Andy Murray joked during his trophy ceremony that Ivan Lendl “just got lucky” that the Scot captured the Wimbledon trophy only five weeks into their reunion.
But Murray’s mother, Judy, believes Lendl deserves a lot of credit, even though he’s only rejoined the team recently.
Lendl coached Murray to the US Open title in 2012 and the Wimbledon title in 2013 before the pair parted ways in early 2014 because the Czech-born American was no longer willing to commit to all those weeks of traveling.
Murray rehired Lendl last month following his French Open final defeat to Novak Djokovic and the world No2 has not lost a match since, winning 12 in a row on grass to win the Queen’s and Wimbledon titles.
“I think he’s been very focused on the job at hand across Wimbledon, with Ivan in his corner because the first time that he started to work with Ivan, the whole focus in the slam, you have to win seven matches in 13 days,” Judy said on Sunday.
“You do not get excited about winning round one, two, three, four, five, or six. You’re allowed to be excited about winning seven if you happen to get there. But with everything else it’s just another step on the way and as soon as the match is finished, it’s onto preparing for the next match.
“So the focus and the resetting of the focus if you start to lose it a little bit, is one of the things Ivan helped him with enormously with the first time he worked with him.
“And I think because he’d worked with him before it was easy for him to jump back in and just go ‘I know exactly what you have to do to win a slam and we’re going to be on it from the start’.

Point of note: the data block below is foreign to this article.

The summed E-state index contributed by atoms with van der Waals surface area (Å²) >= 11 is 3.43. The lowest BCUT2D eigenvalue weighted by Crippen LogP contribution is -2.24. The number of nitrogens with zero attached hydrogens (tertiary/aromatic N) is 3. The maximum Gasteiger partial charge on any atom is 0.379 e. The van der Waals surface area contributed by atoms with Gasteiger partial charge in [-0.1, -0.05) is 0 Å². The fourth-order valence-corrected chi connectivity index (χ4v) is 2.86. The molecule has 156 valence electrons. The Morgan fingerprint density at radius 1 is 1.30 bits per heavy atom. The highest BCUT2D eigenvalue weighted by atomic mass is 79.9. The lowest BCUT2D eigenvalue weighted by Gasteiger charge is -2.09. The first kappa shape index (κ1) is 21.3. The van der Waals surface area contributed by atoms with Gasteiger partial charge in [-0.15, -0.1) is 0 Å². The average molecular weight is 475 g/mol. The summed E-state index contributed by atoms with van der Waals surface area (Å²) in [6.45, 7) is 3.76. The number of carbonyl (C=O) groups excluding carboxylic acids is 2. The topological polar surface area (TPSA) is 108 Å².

“And they have been, the whole team has been. So I think Ivan should take a lot of credit for what he brings to not just Andy but the rest of the team as well.”
Judy, who coached Murray when he was young, described her son as a man “on a mission” during his final against Milos Raonic on Sunday and said it was a match-up that suited him well.
“I think today was probably as good as I’ve seen him play,” admits Judy.
Murray is often criticised for getting angry on court and losing his temper. Judy says he’s always been “temperamental” during matches but that it is something that does not necessarily need to be eradicated from his behaviour.
“When he was very young, because he’s a perfectionist and he always wanted to win, he was very temperamental as a young player, very temperamental,” she says.
“But I actually thought going to Spain helped him a lot with that because he was a small fish in a big pond, he was playing with older players and they just kind of deflected it all. I think that helped him a lot.
“But it’s part of who he is, and you wouldn’t want to change it, you just have to temper it.”